“If there was no chart and Beyonce was always big, she would assume that she was the biggest. But due to the existence of Billboard, she can’t say that. That’s one problem we have in Nigeria - assumption. It’s also a key driver for Turntable Charts, we want to create facts. Charting also helps the industry to track patterns and viable products/genres.
“A lot of record labels are putting effort into TikTok now because a public database like Billboard makes you understand that you could sell Diamond in months if your music blows up on the platform.”
Objectives of TurnTable Charts
Like Billboard Charts, Turntable Charts is created with a similar objectives;
- Tracking what’s popular
- Determining listener/consumer behaviour
- Content creation
However, Turntable Charts also wants to become a bedrock for;
- Certification - it hopes to roll that out very soon
- Data analytics on Nigerian music
Oriowo says, “I look at how Nigerian artists celebrate their debut on World Music Album Charts. I mean, it’s a measure of success but in the grand scheme of things, it’s a limited measure for success. Tiwa Savage and Motown only have to sell a couple hundreds of Celia to be on that chart.
“That is not exactly a reflection on Nigeria. Our music is so diverse and our palettes continue to widen - we also have 200 million citizens. There’s a lot going on in Nigerian sub-mainstream markets that mainstream markets don’t pay attention to. With a chart like ours, we can actually see consumption patterns.
“If you look at the numbers of Nigerian gospel artists like Mercy Chinwo and Sinach, only like five Nigerian pop artists can even dream of matching them. Without charts, we will not be able to track the immersion of some of these artists. With a qualitative charting system, labels can also make adequate investment decisions based on successful genres and available markets.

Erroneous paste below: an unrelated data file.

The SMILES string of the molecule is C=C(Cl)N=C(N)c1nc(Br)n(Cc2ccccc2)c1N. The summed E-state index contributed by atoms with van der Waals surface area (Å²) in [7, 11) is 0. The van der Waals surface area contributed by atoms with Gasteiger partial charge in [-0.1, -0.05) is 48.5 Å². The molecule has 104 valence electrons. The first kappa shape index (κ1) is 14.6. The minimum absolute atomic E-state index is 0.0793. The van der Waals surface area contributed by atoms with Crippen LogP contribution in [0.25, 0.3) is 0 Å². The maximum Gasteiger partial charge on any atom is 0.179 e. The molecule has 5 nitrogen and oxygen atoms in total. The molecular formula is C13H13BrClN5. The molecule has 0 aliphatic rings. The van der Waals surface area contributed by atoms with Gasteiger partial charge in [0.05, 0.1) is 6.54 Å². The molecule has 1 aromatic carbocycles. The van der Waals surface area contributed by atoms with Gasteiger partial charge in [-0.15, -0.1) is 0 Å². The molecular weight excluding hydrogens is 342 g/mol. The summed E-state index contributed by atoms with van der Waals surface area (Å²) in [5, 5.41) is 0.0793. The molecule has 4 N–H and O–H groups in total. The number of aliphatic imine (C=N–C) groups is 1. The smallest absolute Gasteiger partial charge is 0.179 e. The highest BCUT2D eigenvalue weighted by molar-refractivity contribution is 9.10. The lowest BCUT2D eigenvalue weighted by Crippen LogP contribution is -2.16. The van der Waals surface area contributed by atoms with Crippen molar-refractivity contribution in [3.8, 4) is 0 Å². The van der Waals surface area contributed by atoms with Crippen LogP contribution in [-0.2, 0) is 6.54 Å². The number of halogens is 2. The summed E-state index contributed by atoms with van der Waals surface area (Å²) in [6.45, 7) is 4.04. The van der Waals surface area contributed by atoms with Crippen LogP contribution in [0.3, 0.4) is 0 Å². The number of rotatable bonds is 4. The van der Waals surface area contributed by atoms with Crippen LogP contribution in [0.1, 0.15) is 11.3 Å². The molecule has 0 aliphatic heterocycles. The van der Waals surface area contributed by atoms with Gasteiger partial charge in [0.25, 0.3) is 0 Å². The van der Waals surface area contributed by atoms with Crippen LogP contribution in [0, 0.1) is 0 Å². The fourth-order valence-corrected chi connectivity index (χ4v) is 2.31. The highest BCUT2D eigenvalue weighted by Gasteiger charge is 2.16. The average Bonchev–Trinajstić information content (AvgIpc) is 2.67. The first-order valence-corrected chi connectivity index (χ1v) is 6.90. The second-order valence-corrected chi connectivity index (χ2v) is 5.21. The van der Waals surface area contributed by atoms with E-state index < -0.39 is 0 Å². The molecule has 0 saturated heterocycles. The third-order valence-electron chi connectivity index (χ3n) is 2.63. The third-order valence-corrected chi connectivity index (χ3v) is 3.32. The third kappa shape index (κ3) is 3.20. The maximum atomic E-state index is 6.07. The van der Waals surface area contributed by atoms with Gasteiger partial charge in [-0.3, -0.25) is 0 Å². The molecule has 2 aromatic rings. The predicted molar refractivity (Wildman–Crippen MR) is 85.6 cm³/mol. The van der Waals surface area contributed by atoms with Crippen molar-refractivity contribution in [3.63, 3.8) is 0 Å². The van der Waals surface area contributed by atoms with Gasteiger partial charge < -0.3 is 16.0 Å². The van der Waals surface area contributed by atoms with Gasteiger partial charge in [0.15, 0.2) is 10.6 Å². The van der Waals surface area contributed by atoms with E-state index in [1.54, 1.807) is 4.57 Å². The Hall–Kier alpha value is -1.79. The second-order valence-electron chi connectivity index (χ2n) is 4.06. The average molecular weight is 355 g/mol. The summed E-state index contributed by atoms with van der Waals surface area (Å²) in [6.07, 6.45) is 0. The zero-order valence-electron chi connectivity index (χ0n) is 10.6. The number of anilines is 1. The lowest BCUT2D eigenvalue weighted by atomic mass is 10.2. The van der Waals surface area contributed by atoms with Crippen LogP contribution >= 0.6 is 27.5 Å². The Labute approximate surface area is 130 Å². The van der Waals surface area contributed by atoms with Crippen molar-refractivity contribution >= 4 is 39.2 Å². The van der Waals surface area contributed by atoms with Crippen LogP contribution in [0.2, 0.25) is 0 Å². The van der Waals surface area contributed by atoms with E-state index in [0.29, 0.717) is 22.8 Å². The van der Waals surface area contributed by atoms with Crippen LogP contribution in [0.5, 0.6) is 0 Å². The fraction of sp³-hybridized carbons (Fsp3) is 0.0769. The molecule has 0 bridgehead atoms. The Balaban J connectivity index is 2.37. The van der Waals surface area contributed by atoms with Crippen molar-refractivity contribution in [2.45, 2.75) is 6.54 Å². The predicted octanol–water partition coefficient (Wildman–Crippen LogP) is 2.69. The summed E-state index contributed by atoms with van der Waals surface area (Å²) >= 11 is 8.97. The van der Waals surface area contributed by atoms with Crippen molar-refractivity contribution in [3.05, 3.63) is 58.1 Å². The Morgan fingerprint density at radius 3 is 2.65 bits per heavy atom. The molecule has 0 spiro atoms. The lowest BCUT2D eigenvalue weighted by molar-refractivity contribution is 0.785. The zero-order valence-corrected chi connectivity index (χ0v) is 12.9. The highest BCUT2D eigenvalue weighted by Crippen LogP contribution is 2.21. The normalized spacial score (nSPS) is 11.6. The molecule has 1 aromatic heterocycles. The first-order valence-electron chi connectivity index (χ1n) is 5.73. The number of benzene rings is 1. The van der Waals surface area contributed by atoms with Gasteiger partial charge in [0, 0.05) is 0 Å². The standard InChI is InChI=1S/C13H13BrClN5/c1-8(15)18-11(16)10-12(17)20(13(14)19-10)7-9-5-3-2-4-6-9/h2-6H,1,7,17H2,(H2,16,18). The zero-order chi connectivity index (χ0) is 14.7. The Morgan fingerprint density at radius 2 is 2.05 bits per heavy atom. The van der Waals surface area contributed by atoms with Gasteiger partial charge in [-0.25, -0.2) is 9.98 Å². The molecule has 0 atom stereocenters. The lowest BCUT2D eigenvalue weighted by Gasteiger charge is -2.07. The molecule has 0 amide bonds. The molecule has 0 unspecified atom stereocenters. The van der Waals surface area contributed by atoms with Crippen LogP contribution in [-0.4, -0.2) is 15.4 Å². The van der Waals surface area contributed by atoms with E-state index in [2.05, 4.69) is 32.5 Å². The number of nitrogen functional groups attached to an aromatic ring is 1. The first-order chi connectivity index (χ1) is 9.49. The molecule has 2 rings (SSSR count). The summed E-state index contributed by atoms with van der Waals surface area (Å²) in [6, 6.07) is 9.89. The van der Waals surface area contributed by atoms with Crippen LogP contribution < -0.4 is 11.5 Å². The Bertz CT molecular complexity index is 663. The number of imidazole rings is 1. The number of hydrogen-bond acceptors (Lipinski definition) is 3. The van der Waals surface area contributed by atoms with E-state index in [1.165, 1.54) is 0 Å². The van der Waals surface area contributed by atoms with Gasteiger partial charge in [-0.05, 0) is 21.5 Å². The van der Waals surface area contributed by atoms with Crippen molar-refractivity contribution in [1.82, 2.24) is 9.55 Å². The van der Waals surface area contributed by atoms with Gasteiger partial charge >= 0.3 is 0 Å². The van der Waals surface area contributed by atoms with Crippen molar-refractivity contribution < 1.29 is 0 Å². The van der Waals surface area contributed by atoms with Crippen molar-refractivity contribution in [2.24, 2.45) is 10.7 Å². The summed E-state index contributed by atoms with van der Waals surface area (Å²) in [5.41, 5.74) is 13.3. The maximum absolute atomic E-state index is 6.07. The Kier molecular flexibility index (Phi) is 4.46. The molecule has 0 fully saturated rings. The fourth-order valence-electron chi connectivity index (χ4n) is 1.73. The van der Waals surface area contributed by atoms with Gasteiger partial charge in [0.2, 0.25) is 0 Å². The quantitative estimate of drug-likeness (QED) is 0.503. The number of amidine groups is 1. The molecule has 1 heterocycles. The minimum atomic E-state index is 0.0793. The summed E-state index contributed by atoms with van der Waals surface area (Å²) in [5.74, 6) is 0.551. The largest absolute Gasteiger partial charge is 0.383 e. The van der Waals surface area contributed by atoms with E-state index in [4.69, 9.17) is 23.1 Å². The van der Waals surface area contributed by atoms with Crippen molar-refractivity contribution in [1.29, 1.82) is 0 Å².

“An artist like Hamisu Breaker is doing wild numbers on YouTube, but most people in the South knew about him till this year. These charts could also allow foreign investors to know what to throw money at in Nigeria.”
Oriowo then goes on to say that the UK Afrobeats chart will never truly tell the Nigerian story because only the top Nigerian acts will ever truly feature on that chart. Aside from that, he also notes that even the top Nigerian acts will find it hard to topple Afro-swing acts like J Hus or NSG because the chart is based on a foreign market.
He feels only a Nigerian chart can help foreigners know what is actually successful in Nigeria. “A song like Jamopyper’s new song will never make it to the UK Afrobeats charts,” Oriowo notes.
How Turntable determines charts?
Right now, Turntable Charts has the following charts;
- Streaming charts, which combines data from streaming platforms
- Digital songs sales charts
- Radio airplay charts
- Visual airplay charts
- Triller Charts: Most popular Nigerian songs on Triller
- Shazam charts
- Apple Music
The company analyses music consumption from Fridays to Thursdays and then publishes charts from Sundays to Tuesdays.
These days, Turntable Charts is still trying to fine-tune certain parts like its streaming charts. It feels a presumably imminent partnership will solve that. Even though a big problem with Nigeria is the monetization of charting, Turntable has major plans to avoid that. It also has some amazing expansion plans for 2021.
Right now, it’s in the process of raising its first round of funds.
Ayo Oriowo on consumer behaviour and the Nigerian soundscape
These days, his interest in Nigerian music is as formless as the current Nigerian soundscape. Oriowo sees the widening variation in listener palettes in the Nigerian soundscape as well as the offshoot of several media platforms documenting this culture as a sign of early maturation of the Nigerian entertainment sector.
However Oriowo wants the Nigerian ecosystem to be wary of regurgitating successful artist-models. He agrees with this writer’s query that there is a ‘Rema template’ that everybody else is trying to recreate in the Nigerian music industry.
He says, “I actually think that selecting a versatile artist is more about the demands of the current soundscape, but I also feel like fans don’t know what they want until somebody gives them. Fans are like the stomach - when they are filled up on something, they stop consuming it. I would like more talent diversity in the Nigerian music industry, but that’s just me [laughs].
“Since crossing over is our current order of the day, we need to make sure we offer a range of things and not sound like each other…”
Oriowo then goes further to say that while numbers are reflective of success, that success could also be momentary. He feels like the streaming makes it impossible for major acts to have terrible numbers, especially in their first week of release.
Finally, he notes that the rise of Omah Lay has reinforced the power of ‘word of mouth’ evangelism even with a sizable marketing budget.